Attached to the sides are two P241 (P238 for Ariane 5 G and G+) solid rocket boosters (SRBs or EAPs from the French Étages d’Accélération à Poudre), each weighing about 277 tonnes full and delivering a thrust of about 7,080 kilonewtons (1,590,000 pounds-force). They are fueled by a mix of ammonium perchlorate (68%) and aluminum fuel (18%) and HTPB (14%). They each burn for 130 seconds before being dropped into the ocean. The SRBs are usually allowed to sink to the bottom of the ocean, but, like the Space Shuttle Solid Rocket Boosters, they can be recovered with parachutes, and this has occasionally been done for post-flight analysis. (Unlike Space Shuttle SRBs, Ariane 5 boosters are not reused.) The most recent attempt was for the first Ariane 5 ECA mission. One of the two boosters was successfully recovered and returned to the Guiana Space Center for analysis.[9] Prior to that mission, the last such recovery and testing was done in 2003.

The French M51 SLBM shares a substantial amount of technology with these boosters.

In February 2000 the suspected nose cone of an Ariane 5 booster washed ashore on the South Texas coast, and was recovered by beachcombers before the government could get to it.[10]

The second stage is on top of the main stage and below the payload. The original Ariane—Ariane 5 G—used the EPS (Étage à Propergols Stockables—Storable Propellant Stage), which was fueled by monomethylhydrazine (MMH) and nitrogen tetroxide, containing 10 tonnes (22,000 lb) of storable propellant. The EPS was subsequently improved for use on the Ariane 5 G+, GS, and ES. Ariane 5 ECA uses the ESC (Étage Supérieur Cryotechnique—Cryogenic Upper Stage), which is fueled by liquid hydrogen and liquid oxygen.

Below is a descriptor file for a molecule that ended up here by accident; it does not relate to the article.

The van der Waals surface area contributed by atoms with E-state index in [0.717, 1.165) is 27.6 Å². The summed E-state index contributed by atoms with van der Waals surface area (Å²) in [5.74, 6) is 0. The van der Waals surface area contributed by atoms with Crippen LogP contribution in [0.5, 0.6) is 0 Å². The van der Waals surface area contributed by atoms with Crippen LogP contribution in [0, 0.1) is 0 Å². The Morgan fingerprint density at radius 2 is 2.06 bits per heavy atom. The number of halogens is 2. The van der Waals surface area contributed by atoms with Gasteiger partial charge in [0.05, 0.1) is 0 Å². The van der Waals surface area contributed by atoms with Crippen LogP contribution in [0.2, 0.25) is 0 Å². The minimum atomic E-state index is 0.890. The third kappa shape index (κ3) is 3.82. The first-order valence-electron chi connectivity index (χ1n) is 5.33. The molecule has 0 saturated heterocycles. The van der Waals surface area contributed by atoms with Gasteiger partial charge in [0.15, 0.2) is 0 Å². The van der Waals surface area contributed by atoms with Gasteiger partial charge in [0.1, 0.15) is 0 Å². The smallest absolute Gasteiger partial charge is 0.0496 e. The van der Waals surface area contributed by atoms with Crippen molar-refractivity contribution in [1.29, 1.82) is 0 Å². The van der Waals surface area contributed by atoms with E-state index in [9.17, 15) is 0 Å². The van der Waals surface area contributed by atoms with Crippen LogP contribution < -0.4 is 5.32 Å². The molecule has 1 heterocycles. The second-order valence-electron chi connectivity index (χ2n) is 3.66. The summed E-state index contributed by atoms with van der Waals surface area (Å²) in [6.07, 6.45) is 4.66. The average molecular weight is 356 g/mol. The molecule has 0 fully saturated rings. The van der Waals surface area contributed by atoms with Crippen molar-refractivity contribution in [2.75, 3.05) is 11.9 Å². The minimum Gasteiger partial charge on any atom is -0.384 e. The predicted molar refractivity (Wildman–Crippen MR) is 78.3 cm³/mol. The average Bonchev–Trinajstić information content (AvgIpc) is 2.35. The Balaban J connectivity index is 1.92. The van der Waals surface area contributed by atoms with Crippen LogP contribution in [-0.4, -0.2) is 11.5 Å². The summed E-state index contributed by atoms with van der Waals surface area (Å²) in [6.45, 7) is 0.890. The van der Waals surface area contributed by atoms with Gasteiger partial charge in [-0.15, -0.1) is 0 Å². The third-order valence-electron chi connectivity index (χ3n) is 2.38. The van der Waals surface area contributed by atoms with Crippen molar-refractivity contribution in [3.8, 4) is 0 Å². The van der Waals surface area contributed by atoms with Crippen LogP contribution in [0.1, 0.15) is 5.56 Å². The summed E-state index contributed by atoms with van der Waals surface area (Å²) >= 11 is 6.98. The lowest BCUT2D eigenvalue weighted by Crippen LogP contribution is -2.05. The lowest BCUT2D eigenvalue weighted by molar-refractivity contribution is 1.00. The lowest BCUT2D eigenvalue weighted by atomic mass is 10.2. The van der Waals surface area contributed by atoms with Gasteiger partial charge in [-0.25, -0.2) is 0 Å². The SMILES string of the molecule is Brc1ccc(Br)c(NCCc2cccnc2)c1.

The EPS upper stage is capable of multiple ignitions, first demonstrated during flight V26 which was launched on 5 October 2007. This was purely to test the engine, and occurred after the payloads had been deployed. The first operational use of restart capability as part of a mission came on 9 March 2008, when two burns were made to deploy the first Automated Transfer Vehicle into a circular parking orbit, followed by a third burn after ATV deployment to de-orbit the stage. This procedure was repeated for all subsequent ATV flights.

The payload and all upper stages are covered at launch by a fairing, which is jettisoned once sufficient altitude has been reached (typically above 100 km). The fairing is also used for aerodynamic stability and protection from heating during supersonic flight and acoustic loads.


Launch system status:   Retired ·   Cancelled ·   Operational ·   Under development

Launch pricing and market competition

As of November 2014, the Ariane 5 commercial launch price for launching a "midsize satellite in the lower position" was approximately US$60 million,[16] competing for commercial launches in an increasingly competitive market.

The heavier satellite launched in the upper position on a typical dual-satellite Ariane 5 launch is priced higher than the lower payload,[17] on the order of €90 million as of 2013.[18][19]

Total launch price of an Ariane 5—which can transport up to two satellites to space, one in the "upper" and one in the "lower" positions—is around 150 million Euro as of January 2015.[19]

Future developments